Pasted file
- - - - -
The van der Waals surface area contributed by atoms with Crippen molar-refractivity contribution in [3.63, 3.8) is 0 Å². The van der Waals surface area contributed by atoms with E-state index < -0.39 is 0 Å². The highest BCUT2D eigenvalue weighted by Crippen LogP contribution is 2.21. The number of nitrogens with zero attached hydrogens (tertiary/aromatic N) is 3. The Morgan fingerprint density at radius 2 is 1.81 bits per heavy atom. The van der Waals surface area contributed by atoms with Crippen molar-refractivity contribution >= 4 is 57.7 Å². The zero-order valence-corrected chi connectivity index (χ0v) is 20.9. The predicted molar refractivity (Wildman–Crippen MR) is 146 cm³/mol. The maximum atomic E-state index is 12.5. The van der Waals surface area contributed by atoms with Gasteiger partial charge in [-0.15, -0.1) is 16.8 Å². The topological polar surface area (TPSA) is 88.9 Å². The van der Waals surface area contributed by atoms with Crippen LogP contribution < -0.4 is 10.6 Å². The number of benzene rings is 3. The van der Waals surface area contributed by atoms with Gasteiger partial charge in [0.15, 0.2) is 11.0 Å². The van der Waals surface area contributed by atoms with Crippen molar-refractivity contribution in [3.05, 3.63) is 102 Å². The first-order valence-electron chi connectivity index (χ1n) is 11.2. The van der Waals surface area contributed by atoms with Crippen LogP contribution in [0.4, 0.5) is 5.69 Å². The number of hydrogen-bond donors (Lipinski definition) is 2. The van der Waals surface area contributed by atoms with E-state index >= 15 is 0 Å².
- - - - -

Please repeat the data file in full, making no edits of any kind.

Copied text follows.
The van der Waals surface area contributed by atoms with Crippen molar-refractivity contribution in [3.63, 3.8) is 0 Å². The van der Waals surface area contributed by atoms with E-state index < -0.39 is 0 Å². The highest BCUT2D eigenvalue weighted by Crippen LogP contribution is 2.21. The number of nitrogens with zero attached hydrogens (tertiary/aromatic N) is 3. The Morgan fingerprint density at radius 2 is 1.81 bits per heavy atom. The van der Waals surface area contributed by atoms with Crippen molar-refractivity contribution >= 4 is 57.7 Å². The zero-order valence-corrected chi connectivity index (χ0v) is 20.9. The predicted molar refractivity (Wildman–Crippen MR) is 146 cm³/mol. The maximum atomic E-state index is 12.5. The van der Waals surface area contributed by atoms with Gasteiger partial charge in [-0.15, -0.1) is 16.8 Å². The topological polar surface area (TPSA) is 88.9 Å². The van der Waals surface area contributed by atoms with Crippen LogP contribution < -0.4 is 10.6 Å². The number of benzene rings is 3. The van der Waals surface area contributed by atoms with Gasteiger partial charge in [0.15, 0.2) is 11.0 Å². The van der Waals surface area contributed by atoms with Crippen molar-refractivity contribution in [3.05, 3.63) is 102 Å². The first-order valence-electron chi connectivity index (χ1n) is 11.2. The van der Waals surface area contributed by atoms with Crippen LogP contribution in [0.4, 0.5) is 5.69 Å². The number of hydrogen-bond donors (Lipinski definition) is 2. The van der Waals surface area contributed by atoms with E-state index >= 15 is 0 Å².